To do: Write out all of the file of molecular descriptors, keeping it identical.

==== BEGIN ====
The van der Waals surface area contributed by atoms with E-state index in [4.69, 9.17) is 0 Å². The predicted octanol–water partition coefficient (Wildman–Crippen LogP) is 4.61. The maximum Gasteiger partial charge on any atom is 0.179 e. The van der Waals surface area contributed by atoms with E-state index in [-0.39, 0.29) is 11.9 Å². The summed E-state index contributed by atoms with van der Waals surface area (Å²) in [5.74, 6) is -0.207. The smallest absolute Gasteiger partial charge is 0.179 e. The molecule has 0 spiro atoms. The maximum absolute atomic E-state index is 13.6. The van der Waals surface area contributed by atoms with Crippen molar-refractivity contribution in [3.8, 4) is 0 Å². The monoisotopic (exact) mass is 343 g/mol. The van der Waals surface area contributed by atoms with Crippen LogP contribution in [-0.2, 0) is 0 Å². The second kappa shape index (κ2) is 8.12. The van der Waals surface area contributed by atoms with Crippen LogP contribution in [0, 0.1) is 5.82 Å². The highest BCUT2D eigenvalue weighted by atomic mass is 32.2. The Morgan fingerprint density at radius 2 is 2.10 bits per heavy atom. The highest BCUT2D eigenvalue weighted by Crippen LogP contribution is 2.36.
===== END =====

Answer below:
The van der Waals surface area contributed by atoms with E-state index in [4.69, 9.17) is 0 Å². The predicted octanol–water partition coefficient (Wildman–Crippen LogP) is 4.61. The maximum Gasteiger partial charge on any atom is 0.179 e. The van der Waals surface area contributed by atoms with E-state index in [-0.39, 0.29) is 11.9 Å². The summed E-state index contributed by atoms with van der Waals surface area (Å²) in [5.74, 6) is -0.207. The smallest absolute Gasteiger partial charge is 0.179 e. The molecule has 0 spiro atoms. The maximum absolute atomic E-state index is 13.6. The van der Waals surface area contributed by atoms with Crippen molar-refractivity contribution in [3.8, 4) is 0 Å². The monoisotopic (exact) mass is 343 g/mol. The van der Waals surface area contributed by atoms with Crippen LogP contribution in [-0.2, 0) is 0 Å². The second kappa shape index (κ2) is 8.12. The van der Waals surface area contributed by atoms with Crippen LogP contribution in [0, 0.1) is 5.82 Å². The highest BCUT2D eigenvalue weighted by atomic mass is 32.2. The Morgan fingerprint density at radius 2 is 2.10 bits per heavy atom. The highest BCUT2D eigenvalue weighted by Crippen LogP contribution is 2.36.